Agreements to Settle Workers’ Comp Claims Must Be Approved by IWCC
When it comes to resolution of work comp claims, the old adage, “get it in writing” does not go far enough because such settlements are subject to approval by the Illinois Workers’ Compensation Commission. Section 23 of the Act provides that, with regard to the amount of compensation payable, no employee has the power to waive the provisions of the Act except after approval by the Commission.
Pre-Judgment Interest Proposal
The Illinois State Bar Association, in a move stridently opposed by the defense bar, is including in its 2009/2010 Legislative Proposal a request that the Illinois Code of Civil Procedure be amended to allow for the award of pre-judgment interest in tort cases under certain circumstances.
Quality Improvement Programs for Practice Groups
Having a quality improvement program for a practice group will improve quality care, improve patient satisfaction, reduce litigation risk, and save money. This article discusses the Illinois Medical Studies Act, the basics of a quality improvement program in the practice group setting, and the benefits of having such a quality improvement program.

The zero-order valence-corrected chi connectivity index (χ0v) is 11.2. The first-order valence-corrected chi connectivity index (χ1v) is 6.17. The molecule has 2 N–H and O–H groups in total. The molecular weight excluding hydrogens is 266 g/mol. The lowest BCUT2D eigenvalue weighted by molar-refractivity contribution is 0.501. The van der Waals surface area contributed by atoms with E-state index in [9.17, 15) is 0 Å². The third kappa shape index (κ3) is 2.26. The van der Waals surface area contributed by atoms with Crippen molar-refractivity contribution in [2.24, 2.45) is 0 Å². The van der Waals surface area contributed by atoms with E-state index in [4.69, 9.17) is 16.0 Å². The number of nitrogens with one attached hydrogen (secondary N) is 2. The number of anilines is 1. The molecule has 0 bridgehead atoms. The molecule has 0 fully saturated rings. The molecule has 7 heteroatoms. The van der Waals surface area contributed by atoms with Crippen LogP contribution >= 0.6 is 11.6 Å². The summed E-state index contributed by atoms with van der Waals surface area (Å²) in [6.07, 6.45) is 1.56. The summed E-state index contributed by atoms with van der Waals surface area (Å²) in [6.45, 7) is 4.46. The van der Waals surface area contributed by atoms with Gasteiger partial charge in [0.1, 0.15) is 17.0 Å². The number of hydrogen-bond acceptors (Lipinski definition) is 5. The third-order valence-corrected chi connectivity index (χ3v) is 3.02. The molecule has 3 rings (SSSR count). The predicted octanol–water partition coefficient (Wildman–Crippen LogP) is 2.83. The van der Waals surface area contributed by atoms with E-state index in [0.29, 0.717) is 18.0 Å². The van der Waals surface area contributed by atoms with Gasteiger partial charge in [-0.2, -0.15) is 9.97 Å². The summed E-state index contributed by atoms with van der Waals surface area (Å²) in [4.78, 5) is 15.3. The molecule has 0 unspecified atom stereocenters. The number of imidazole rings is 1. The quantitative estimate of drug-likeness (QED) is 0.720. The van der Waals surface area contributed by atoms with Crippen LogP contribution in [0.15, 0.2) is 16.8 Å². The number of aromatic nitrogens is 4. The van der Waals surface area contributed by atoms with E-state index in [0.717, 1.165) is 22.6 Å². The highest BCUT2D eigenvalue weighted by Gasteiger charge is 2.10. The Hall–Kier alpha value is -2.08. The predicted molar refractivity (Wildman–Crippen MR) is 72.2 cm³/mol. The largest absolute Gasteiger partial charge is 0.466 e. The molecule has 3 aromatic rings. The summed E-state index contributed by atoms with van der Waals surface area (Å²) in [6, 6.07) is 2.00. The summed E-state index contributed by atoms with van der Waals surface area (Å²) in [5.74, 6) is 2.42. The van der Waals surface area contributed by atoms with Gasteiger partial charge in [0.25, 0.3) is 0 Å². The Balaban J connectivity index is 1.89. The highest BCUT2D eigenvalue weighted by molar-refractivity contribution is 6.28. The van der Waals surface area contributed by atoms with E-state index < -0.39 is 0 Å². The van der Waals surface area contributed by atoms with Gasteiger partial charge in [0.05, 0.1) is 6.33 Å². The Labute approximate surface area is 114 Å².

Appellate Court Reverses IWCC’s Exclusion of IME Report Based upon Marks Objection
The Appellate Court in the Ghere and Marks Decisions applied and extended the 48-hour rule in workers’ compensation cases, barring admission of a party’s medical evidence. These Decisions were limited by the Appellate Court in the City of Chicago v. Workers’ Compensation Commission.
Quinn Johnston Wins Supreme Court Ruling for Halverson Construction
Gregory A. Cerulo and Adam P. Chaddock obtained an Illinois Supreme Court victory for Halverson Construction Company in connection with claims arising out of the collapse of a work platform suspended from the McCluggage Bridge over the Illinois River between Peoria and East Peoria, IL. Nearly 9 years of work went into the case.
Appellate Court Finds the Petitioner Who Was Terminated for Cause Not Entitled to TTD
The 3rd District held that a respondent does not owe TTD to a petitioner where the petitioner voluntarily removes himself from the workforce for reasons unrelated to his work injury. In Interstate Scaffolding v. Workers Compensation Commission, respondent was accommodating petitioner’s light duty restrictions. While on light duty, petitioner defaced company property.